Comment 34: Several commenters expressed support for establishing 
catch caps for river herring and shad catch caps as quickly as 
possible. Additionally, some stressed that NMFS must assist the Council 
in developing and implementing these catch caps as they are the only 
regulatory measure in Amendment 5 that will satisfy the MSA's 
requirement to minimize bycatch to the extent practicable and address 
the Court-ordered remedy for Amendment 4 to the Herring FMP.
    Response: NMFS is supporting the Council in its efforts to 
establish river herring/shad catch caps for the Atlantic herring 
fishery. The Council developed Framework 3 to consider establishing 
river herring and shad catch caps for the herring fishery. The Council 
discussed a range of catch cap alternatives on June 18, 2013, and voted 
to adopt measures in Framework 3 on September 26, 2013. The Council 
recommended a combined river herring/shad catch cap (based on the 
median of historical catch) for the herring fishery, specifically for 
mid-water trawl gear in the Gulf of Maine, mid-water trawl gear in the 
Cape Cod area, and for both bottom and mid-water trawl gears in 
Southern New England. Council staff is currently finalizing Framework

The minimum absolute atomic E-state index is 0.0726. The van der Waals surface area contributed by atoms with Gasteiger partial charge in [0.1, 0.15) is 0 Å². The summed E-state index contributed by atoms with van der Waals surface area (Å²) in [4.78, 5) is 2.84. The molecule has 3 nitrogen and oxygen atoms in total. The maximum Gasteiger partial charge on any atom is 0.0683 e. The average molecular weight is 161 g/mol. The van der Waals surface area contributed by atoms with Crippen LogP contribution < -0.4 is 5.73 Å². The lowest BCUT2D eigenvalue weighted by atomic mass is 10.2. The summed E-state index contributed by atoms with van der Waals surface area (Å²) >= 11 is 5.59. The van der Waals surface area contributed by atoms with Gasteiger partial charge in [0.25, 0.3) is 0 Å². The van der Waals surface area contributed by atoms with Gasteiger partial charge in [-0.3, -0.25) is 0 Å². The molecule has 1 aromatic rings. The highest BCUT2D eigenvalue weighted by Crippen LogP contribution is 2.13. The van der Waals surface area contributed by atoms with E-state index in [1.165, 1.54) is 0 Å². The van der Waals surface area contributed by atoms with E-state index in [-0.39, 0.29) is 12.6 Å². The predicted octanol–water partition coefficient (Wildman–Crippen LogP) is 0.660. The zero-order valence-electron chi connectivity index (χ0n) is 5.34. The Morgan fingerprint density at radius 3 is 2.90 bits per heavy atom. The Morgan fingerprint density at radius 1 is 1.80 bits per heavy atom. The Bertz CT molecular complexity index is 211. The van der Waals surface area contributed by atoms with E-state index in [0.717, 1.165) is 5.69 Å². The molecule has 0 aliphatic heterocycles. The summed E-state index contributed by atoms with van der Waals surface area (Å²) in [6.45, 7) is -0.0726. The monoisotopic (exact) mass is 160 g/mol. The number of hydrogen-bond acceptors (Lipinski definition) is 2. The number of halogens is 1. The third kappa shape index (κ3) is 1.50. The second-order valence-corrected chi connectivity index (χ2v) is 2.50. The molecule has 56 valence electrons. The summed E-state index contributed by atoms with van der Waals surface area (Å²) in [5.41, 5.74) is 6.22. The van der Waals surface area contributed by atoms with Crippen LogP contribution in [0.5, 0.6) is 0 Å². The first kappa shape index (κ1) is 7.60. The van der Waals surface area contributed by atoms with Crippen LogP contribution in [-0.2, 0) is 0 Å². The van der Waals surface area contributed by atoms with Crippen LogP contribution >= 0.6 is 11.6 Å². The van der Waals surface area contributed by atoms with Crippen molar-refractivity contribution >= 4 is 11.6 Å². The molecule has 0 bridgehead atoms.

3, and its accompanying environmental assessment, and submitted it to 
NMFS for review in January 2014. If approved, NMFS expects to implement 
river herring/shad catch caps for the herring fishery in 2014.
    Based on the ASMFC's recent river herring and shad assessments, 
data are not robust enough to determine a biologically based river 
herring/shad catch cap and/or assess the potential effects on river 
herring/shad populations of such a catch cap on a coast-wide scale. 
However, both the Council and NMFS believe catch caps would provide a 
strong incentive for the herring industry to continue avoiding river 
herring and shad and reduce river herring and shad bycatch to the 
extent practicable.
    NMFS disagrees that the river herring/shad catch caps are the only 
measure in Amendment 5 that will satisfy the MSA's requirement to 
minimize bycatch to the extent practicable. Rather, Amendment 5 
implements several measures that address bycatch in the herring 
fishery: (1) Prohibiting catch from being discarded prior to sampling

[[Page 8804]]

by an at-sea observer (known as slippage), with exceptions for safety 
concerns, mechanical failure, and spiny dogfish preventing catch from 
being pumped aboard the vessel, and requiring a released catch 
affidavit to be completed for each slippage event; (2) expanding at-sea 
sampling requirements for all midwater trawl vessels fishing in 
groundfish closed areas; (3) establishing a new open access permit to